Immediately preceding this epic pluvial (a period of increased precipitation) was the 1960s drought, one of the most intense droughts of the last 500 years. Having lived only during this epic pluvial, I cannot fathom this drought. Pluvial is my norm. So, every time I lead a hike or lab tour on campus, like during Lamont’s great Open House, I always ask if someone was alive during the 1960s drought. Heads tilt back, eyes come alive, and the stories pour out. People talk about tough times and odd events like a landfill catching on fire. I then congratulate them for surviving one of the worst droughts of the last 500 years. Then I have to say, “Uh, but it has been worse. Much worse.”
Often when looking deeper into Earth history, we see things that send shivers up our spine. For those who lived through the 1960s drought, our new record should send shivers up your spine. Our lab’s first study showed the 1960s drought to be the worst since 1700. However, when looking back almost another 200 years, we can say things like, “Yeah, the 1960s drought was bad, but it was only six years in duration.” [six years of below average conditions in our new record] Six years of drought is tough. It must have felt like a decade. But, how might we feel about 23 years of drought? How might a 23-year drought feel when the preceding 11 years had only a few years of average to above average precipitation? [shivers].
The current epic pluvial caps a 150-year wetting trend for the Northeastern US. This trend, however, is not limited to the Northeast. Much of the entire Eastern US has become wetter over the last 150 years. Only the Deep South has trended towards drought over the last 20-30 years.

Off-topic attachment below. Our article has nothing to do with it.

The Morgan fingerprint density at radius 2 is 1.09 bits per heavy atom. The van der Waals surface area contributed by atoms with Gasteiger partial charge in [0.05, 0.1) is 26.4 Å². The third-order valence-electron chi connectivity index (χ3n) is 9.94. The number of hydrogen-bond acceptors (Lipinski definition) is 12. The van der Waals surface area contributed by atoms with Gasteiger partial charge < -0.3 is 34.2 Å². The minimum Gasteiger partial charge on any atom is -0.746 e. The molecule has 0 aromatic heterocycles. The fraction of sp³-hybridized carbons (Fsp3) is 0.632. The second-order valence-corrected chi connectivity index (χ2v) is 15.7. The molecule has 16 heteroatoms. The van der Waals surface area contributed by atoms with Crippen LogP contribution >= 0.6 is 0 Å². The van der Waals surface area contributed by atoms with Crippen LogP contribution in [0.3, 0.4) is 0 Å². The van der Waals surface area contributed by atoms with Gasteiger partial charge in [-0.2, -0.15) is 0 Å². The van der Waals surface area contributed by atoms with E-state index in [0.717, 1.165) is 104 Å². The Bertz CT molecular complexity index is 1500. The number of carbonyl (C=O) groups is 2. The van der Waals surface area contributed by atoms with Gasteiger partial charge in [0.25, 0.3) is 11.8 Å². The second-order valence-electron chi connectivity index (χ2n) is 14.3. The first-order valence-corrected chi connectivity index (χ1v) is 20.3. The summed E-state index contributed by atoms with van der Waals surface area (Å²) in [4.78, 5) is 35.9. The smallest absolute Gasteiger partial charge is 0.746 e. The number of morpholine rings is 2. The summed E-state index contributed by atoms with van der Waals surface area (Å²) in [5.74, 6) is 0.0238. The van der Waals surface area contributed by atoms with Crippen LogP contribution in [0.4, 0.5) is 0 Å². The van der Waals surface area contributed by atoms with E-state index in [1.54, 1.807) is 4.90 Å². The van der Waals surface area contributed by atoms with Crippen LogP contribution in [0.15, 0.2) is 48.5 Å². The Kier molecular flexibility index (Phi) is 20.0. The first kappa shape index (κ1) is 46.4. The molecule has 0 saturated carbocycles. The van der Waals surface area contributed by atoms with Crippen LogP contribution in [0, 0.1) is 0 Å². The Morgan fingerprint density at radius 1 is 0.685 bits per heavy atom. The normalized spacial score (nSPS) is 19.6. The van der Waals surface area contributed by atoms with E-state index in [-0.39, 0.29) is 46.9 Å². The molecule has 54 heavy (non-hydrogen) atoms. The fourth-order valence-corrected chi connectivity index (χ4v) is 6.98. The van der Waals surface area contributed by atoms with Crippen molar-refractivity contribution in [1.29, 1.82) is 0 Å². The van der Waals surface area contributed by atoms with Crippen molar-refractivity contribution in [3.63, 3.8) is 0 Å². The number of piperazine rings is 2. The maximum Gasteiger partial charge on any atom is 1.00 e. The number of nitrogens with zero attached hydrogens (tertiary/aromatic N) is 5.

For more on the development of our new record and some of the implications of what we found, go here. The rest of this post focuses on the contribution of biodiversity and broadleaf species to the new record.
Biodiversity, Broadleaf Species, & Tree-ring Reconstructions in Humid Regions
An interesting result of our study was that the use of a greater number of species can improve a tree-ring based reconstruction (for more examples, see here, here, here, here). Reconstructions have been made using multiple species in humid regions like southeastern NY State since the beginning, so the use of multiple species in not groundbreaking. But, our initial analysis indicates that using 10 records drawn from 10 species outperforms the 10 best chronologies regardless of species (best is defined as the strongest correlation to the climate data used for reconstruction). It seems biodiversity is not only good for life, it can be good for reconstructions of past climate.
We are not exactly sure why increased diversity might improve reconstructions. My pet hypothesis is that each species has a different sensitivity to its environment and that by combining multiple species, differing responses are filtered out, resulting in a more accurate common signal. Some of this is driven by genetics. Some of it could be driven by the ecology of the sites where trees live. Think of it in human terms: some people can eat whatever they want and never gain weight. Some of us look at a banana split and gain two pounds. We might disagree on what we want for dessert, but when offered a fine blueberry pie, or for us sweet tooths – maple cream pie, we can generally agree if it is righteous. I imagine trees have a similar response.
“Remember 1972? Wow, that was a good water year!”
“ Yes, that was a good year, but I really liked 1989.”
“Oh yeah, that was a good year. But what about 1833?”
All 27 records chime in chorus, “Most righteous. Water. Ever!!”
These findings bode well as tree-ring scientists move into new regions of study – say the rich, temperate, broadleaf forests of Asia, for example. Regions with a vast array of tree species could be a boon for the future of dendroclimatology (the reconstruction of climate from tree rings).